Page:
“Think Different” was an Apple slogan from a few years ago. And the company has done that, especially when it comes to design, producing a string of computers and tablets that have different approaches to design. The new Mac Pro is a great example of this, and with this innovative product now going on sale for delivery by the end of the year, we wanted to find out what is it that makes this product different? The answer is all inside the case of the new Mac Pro….
The new Mac Pro was announced at the same June event as the iPad Air, where Apple VP Phil Schiller dismissed suggestions that the desktop computer market lacks innovation. “Can’t innovate any more, my ass” he smirked while unveiling the Mac Pro to oohs and ahhhs from the audience. And the Mac Pro is certainly unusual, packing a state of the art desktop PC into a circular case under 10 inches high and 6 inches wide. That is smaller than the power supply used on some high-end Windows computers
The Technology Remains The Same
While the design of the Mac Pro is unusual, the components inside it are not. Apple uses the same parts as other computer makers: a single Intel i7 processor running at 3.7GHz with between four and eight cores, up to 64GB of fast DDR3 memory and dual workstation AMD graphics chips. That’s all standard, off-the-shelf stuff that you can configure on any high-end PC from a custom retailer. The difference is that most Windows PCs that use these high-end components are massive, monolithic systems that can be used as a desk themselves, filled with whoosing fans that push air through the system. By comparison, the Mac Pro is miniscule, with just a single fan inside the top of the case. That means the Mac Pro is quiet: Apple claims that it produces an incredibly low 12 dBA at idle, and under 20 dBA while under load. A typical Windows with a similar spec would produce a lot more noise: the SilentPC website reviewed a PC case that was designed to be quiet, but which produced about 35dBA when under heavy load. (However, we should note that dBA numbers are notoriously finicky to measure, and Apple didn’t disclose how theirs were arrived at, so it’s hard to draw a real comparison).
It’s All About the Heat
So what is the magic secret that Apple uses to make the Mac Pro quiet? There are two parts to it: splitting the computer into three parts, and a big hunk of Aluminum that sits between them.
Most computers are composed of two main parts: a motherboard that the processor and memory are attached to, and the expansion boards that fit into the slots on the motherboard. These expansion cards are things like the graphics cards and other devices that add functions to the computer.
This standard design has been in use for over 20 years, and is the basis for most computers. However, it has some issues. Putting the expansion cards at right angles to the motherboard makes it awkward to mount the heat sinks and fans that cool the components. As you can see from the typical layout above, there are seperate heat sinks for the processor, for the graphics card and for the components on the motherboard, with several fans (not all shown; some are built into the case) pushing cool air over these heat sinks.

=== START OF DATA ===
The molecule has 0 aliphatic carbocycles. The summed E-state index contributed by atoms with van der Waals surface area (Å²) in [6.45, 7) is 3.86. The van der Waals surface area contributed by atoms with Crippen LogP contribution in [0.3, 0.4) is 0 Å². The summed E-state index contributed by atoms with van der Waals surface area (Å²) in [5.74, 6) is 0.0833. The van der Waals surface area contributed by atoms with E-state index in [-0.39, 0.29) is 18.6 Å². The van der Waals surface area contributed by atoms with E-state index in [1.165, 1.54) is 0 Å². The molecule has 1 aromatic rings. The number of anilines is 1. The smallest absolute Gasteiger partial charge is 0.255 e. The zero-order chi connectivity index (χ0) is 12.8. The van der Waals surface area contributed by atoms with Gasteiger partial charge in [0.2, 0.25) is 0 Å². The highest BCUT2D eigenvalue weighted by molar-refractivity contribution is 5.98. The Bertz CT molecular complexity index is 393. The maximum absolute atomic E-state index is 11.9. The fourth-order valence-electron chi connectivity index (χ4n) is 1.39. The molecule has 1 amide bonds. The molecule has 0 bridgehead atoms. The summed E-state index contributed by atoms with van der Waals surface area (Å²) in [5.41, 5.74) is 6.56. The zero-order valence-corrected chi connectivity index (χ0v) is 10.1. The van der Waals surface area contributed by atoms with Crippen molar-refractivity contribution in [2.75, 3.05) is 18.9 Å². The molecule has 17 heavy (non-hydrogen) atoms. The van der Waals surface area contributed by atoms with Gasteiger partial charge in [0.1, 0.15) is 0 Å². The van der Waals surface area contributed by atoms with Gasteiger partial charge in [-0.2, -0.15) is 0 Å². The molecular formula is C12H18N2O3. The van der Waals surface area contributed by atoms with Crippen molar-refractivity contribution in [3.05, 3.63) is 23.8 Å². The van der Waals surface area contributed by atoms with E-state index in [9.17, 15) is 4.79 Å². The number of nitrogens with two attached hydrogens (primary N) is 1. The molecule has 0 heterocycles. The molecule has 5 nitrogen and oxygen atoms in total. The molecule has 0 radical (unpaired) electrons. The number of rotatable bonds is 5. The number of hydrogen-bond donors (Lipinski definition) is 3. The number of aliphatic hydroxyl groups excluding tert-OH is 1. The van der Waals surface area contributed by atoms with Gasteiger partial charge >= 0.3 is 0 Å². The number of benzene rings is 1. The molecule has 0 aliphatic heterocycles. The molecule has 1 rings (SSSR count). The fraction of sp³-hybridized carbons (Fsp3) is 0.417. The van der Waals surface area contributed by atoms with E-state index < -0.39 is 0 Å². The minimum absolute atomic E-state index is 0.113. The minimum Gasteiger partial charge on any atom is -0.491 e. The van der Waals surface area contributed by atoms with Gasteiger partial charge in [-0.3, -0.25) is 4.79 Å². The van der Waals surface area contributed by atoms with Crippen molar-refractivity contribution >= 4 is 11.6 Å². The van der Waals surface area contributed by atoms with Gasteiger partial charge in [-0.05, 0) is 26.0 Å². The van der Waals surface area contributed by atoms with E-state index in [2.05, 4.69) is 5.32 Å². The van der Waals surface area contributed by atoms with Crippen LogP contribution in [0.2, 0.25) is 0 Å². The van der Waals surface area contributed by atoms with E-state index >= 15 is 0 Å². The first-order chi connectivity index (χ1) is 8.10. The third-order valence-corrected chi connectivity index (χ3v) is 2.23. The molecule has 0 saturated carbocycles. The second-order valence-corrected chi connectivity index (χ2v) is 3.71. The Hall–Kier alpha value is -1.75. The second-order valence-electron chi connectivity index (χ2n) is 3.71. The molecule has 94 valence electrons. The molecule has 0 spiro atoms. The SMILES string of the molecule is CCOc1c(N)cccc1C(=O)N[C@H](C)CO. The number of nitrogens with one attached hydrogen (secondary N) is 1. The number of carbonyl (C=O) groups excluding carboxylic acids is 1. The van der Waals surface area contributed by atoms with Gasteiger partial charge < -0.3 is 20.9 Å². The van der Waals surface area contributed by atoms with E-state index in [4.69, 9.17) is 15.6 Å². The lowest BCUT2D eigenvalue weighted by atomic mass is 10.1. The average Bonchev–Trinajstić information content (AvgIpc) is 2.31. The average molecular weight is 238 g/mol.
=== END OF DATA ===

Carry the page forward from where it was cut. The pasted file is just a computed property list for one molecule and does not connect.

What Apple did was to throw out this design and start from scratch. They split the computer into three separate circuit boards: one for the processor and memory, and two for the graphics cards, with one GPU on each.
These three circuit boards are placed around the heart of the design: a large extruded Aluminum heat sink. The hot components of the computer (the processor and graphics chips) are placed against this heat sink, so their heat spreads into the heat sink. Above this heat sink is the single fan, which draws cool air from the base, past the heat sink and out of the top. Combined with the natural tendency of hot air to rise, this puts all of the heat produced by the computer into a single heat sink, which is more efficient.
Computers produce a lot of heat, and the Mac Pro is no exception. The Intel processor used by Apple can generate up to 130 watts of heat, while the two AMD FirePro graphics chips (which are functionally similar to this graphics card) can each suck down over 270 watts of power, which ends up getting expelled as heat. Combined, that is a maximum of something in the region of 670 watts of heat that has to pass through the heat sink and into the air that exits the case. That’s about as much heat output as this wall-mounted electric heater.
Cylinders Are the New Cubes
So will it work? Apple has tried designs like this before, such as the Mac G4 Cube, which was released in 2000. Although this computer looked great, it was notorious cracks in the clear polycarbonate case, caused by both manufacturing problems and overheating. Apple killed this design in 2004.
The Mac Pro is a different beast, though, with a metal construction that conducts heat better, and the addition of the large fan. So, it is unlikely to have the same issues, although it remains to be seen how noisy the system really gets when it is working hard to edit 4K video.